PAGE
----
Rajiv Satyal may be the funniest Procter & Gamble Co. marketer ever, having moonlighted as a comedian in Cincinnati during his six years of working on marketing-services procurement, product-placement deals, the Tremor word-of -mouth agency and ultimately Herbal Essences.
Mr. Satyal left P&G in 2006 to become a full-time comedian based in Los Angeles. But now he's putting together comedy shows for corporate innovation sessions on the side. Brands such as Dannon, P&G's Herbal Essences and Gillette have signed up. Drawing on his experience in comedy and marketing, here's his take on five things marketers can learn from comics.
It's all about insights. Both marketers and comedians depend heavily on insights about human behavior, Mr. Satyal said. To that end, get as close to the consumer as you can. Those insights aren't always universal, though. "One of my biggest laugh lines with South Asian audiences is "My parents to this day do not know that soap-bottle refills exist,'" he said. "The soap gets down to half of the bottle, and they don't fill it up with soap. They fill it up with water, shake it up, and set it back on the sink. I told that same joke to a group of largely Caucasian executives at General Electric, and nothing. Why? Affluent white folks don't do that . Indians -- even wealthy ones -- do."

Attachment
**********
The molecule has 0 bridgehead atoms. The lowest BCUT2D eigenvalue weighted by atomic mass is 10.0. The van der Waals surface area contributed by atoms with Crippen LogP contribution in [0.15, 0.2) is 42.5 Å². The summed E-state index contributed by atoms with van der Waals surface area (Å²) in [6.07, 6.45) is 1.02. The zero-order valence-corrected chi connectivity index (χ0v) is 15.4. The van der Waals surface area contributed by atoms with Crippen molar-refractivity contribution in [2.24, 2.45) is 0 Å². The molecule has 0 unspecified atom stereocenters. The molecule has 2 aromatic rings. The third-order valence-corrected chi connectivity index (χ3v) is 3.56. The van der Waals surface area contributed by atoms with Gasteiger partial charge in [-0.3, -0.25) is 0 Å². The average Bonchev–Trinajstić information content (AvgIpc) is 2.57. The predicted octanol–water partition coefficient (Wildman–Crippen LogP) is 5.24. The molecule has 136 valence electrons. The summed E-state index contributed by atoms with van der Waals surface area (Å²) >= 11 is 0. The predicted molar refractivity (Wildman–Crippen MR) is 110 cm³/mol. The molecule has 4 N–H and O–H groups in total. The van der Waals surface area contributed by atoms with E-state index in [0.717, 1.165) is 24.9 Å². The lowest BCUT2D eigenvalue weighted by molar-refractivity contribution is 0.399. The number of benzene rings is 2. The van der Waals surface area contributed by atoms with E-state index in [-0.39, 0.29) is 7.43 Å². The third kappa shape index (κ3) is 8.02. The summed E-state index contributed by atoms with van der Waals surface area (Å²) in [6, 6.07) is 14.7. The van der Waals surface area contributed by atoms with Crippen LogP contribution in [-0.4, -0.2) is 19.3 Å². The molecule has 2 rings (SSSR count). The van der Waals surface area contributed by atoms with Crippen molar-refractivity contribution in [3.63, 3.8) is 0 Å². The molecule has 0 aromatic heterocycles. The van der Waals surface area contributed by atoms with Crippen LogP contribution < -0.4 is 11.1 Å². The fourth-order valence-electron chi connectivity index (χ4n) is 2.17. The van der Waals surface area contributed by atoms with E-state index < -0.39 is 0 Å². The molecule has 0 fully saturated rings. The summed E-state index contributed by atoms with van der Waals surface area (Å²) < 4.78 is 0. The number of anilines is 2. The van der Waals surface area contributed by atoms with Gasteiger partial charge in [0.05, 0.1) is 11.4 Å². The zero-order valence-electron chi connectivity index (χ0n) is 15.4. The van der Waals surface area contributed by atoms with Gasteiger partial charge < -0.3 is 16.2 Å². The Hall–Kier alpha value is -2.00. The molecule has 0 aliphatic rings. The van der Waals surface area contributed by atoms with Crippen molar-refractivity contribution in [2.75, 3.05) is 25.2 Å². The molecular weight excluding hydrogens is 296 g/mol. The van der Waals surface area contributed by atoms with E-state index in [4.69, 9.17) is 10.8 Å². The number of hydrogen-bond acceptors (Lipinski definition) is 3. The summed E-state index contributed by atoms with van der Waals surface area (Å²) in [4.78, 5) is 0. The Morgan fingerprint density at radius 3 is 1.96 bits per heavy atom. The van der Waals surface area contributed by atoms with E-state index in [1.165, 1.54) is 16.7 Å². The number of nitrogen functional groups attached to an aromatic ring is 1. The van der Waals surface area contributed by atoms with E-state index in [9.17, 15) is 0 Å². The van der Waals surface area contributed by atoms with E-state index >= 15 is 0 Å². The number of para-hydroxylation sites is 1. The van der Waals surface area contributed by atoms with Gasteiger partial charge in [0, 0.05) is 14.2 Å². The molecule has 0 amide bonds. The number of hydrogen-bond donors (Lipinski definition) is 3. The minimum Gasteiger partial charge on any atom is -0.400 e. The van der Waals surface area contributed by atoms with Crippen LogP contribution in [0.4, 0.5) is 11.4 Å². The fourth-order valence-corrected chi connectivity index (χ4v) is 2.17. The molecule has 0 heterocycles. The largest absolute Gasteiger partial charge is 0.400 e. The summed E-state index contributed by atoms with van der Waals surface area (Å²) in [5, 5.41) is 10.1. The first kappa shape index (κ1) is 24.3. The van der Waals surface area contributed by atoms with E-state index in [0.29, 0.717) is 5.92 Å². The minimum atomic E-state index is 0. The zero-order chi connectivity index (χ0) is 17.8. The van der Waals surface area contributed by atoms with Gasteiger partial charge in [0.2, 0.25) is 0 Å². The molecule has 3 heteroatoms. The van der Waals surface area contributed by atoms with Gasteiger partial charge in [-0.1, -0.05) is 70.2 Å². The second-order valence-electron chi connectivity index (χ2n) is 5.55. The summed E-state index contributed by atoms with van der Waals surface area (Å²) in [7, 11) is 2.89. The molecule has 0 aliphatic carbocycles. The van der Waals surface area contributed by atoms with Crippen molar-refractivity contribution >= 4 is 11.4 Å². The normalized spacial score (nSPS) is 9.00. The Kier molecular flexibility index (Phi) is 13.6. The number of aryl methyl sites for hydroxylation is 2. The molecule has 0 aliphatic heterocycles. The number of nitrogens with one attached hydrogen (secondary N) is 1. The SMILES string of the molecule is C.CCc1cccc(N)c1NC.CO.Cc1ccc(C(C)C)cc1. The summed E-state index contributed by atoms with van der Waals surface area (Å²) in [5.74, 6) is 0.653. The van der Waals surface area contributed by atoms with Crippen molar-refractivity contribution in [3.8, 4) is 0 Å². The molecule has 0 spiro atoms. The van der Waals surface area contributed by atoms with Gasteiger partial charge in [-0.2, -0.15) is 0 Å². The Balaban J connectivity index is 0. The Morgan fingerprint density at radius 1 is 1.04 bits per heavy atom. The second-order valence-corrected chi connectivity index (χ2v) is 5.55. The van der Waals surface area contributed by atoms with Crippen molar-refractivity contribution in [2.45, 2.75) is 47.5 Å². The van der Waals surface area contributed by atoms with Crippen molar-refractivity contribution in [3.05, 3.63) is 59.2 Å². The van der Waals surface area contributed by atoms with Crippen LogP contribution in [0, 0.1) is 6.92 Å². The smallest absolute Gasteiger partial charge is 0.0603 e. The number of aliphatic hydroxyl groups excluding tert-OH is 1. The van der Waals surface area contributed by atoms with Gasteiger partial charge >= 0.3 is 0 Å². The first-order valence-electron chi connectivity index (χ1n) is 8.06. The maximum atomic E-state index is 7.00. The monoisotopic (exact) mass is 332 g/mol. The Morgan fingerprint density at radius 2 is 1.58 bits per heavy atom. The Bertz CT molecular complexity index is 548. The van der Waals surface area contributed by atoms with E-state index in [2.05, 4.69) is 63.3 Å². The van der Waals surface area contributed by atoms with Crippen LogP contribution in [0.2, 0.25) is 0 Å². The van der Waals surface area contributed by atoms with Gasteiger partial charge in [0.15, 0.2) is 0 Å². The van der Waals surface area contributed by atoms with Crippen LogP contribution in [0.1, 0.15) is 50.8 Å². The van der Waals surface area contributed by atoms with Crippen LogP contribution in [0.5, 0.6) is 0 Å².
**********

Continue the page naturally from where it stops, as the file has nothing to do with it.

Keep a pen and pad in the bathroom. Inspiration can come anywhere, so be prepared. Don't necessarily look for things that are funny. Look for incongruence.
Accentuate the absurd. "Just like marketers, the best comics propose solutions," Mr. Satyal said. These are preferably unexpected ones. He points to a joke from Billy Crystal in "When Harry Met Sally." "What's so hard about finding an apartment?" Harry asks. "What you do is look in the obituary section. You see who died, find out where they lived and tip the doorman. What they could do to make it easier is combine the two. You know, Mr. Kline died yesterday, leaving behind a wife, two children and a spacious three-bedroom apartment with a woodburning fireplace."
Find yet another way to skin a cat. Comedian Jim Gaffigan does eight minutes on bacon. Brian Regan can do five minutes on moving boxes. "They take something and slice it apart from every possible angle," Mr. Satyal said.
Change the context. A message may function in different ways in various media. Does a joke work as a standup bit? Or is it better acted out in a scene with actors? Is it a bumper sticker? A T-shirt? A tweet? Experiment and see. Brands are getting better at this with "holistic communications strategy planning."